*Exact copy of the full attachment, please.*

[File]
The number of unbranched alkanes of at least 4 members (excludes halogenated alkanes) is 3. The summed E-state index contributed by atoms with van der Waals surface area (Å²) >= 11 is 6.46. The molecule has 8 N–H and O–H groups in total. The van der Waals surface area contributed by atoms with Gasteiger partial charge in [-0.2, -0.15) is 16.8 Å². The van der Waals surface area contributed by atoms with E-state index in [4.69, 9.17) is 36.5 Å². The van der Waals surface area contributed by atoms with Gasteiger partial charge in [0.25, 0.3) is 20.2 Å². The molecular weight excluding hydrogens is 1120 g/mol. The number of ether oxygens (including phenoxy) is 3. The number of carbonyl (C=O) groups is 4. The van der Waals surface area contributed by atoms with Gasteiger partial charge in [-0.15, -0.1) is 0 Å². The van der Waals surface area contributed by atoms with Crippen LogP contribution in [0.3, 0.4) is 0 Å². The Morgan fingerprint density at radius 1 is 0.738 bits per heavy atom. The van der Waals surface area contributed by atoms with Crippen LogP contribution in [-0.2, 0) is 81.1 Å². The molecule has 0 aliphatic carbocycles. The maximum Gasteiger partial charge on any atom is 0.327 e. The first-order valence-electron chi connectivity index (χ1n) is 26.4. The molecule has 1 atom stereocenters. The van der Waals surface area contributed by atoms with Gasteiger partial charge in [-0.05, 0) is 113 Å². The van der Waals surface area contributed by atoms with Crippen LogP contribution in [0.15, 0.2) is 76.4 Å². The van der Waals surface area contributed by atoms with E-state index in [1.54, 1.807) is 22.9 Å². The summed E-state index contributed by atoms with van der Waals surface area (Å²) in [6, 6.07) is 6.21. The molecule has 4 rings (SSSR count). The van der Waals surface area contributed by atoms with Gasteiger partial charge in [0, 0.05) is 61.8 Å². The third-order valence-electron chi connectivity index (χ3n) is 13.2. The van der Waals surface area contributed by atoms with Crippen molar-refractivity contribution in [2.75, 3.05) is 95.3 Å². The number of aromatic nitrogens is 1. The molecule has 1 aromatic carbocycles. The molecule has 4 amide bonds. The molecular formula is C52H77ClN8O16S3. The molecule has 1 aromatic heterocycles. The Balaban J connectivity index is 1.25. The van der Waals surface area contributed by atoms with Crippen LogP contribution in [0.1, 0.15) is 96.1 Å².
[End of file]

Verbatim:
The number of unbranched alkanes of at least 4 members (excludes halogenated alkanes) is 3. The summed E-state index contributed by atoms with van der Waals surface area (Å²) >= 11 is 6.46. The molecule has 8 N–H and O–H groups in total. The van der Waals surface area contributed by atoms with Gasteiger partial charge in [-0.2, -0.15) is 16.8 Å². The van der Waals surface area contributed by atoms with E-state index in [4.69, 9.17) is 36.5 Å². The van der Waals surface area contributed by atoms with Gasteiger partial charge in [0.25, 0.3) is 20.2 Å². The molecular weight excluding hydrogens is 1120 g/mol. The number of ether oxygens (including phenoxy) is 3. The number of carbonyl (C=O) groups is 4. The van der Waals surface area contributed by atoms with Gasteiger partial charge in [-0.15, -0.1) is 0 Å². The van der Waals surface area contributed by atoms with Crippen LogP contribution in [0.3, 0.4) is 0 Å². The Morgan fingerprint density at radius 1 is 0.738 bits per heavy atom. The van der Waals surface area contributed by atoms with Crippen LogP contribution in [-0.2, 0) is 81.1 Å². The molecule has 0 aliphatic carbocycles. The maximum Gasteiger partial charge on any atom is 0.327 e. The first-order valence-electron chi connectivity index (χ1n) is 26.4. The molecule has 1 atom stereocenters. The van der Waals surface area contributed by atoms with Gasteiger partial charge in [-0.05, 0) is 113 Å². The van der Waals surface area contributed by atoms with Crippen LogP contribution in [0.15, 0.2) is 76.4 Å². The van der Waals surface area contributed by atoms with E-state index in [1.54, 1.807) is 22.9 Å². The summed E-state index contributed by atoms with van der Waals surface area (Å²) in [6, 6.07) is 6.21. The molecule has 4 rings (SSSR count). The van der Waals surface area contributed by atoms with Gasteiger partial charge in [0, 0.05) is 61.8 Å². The third-order valence-electron chi connectivity index (χ3n) is 13.2. The van der Waals surface area contributed by atoms with Crippen molar-refractivity contribution in [2.75, 3.05) is 95.3 Å². The number of aromatic nitrogens is 1. The molecule has 1 aromatic carbocycles. The molecule has 4 amide bonds. The molecular formula is C52H77ClN8O16S3. The molecule has 1 aromatic heterocycles. The Balaban J connectivity index is 1.25. The van der Waals surface area contributed by atoms with Crippen LogP contribution in [0.1, 0.15) is 96.1 Å².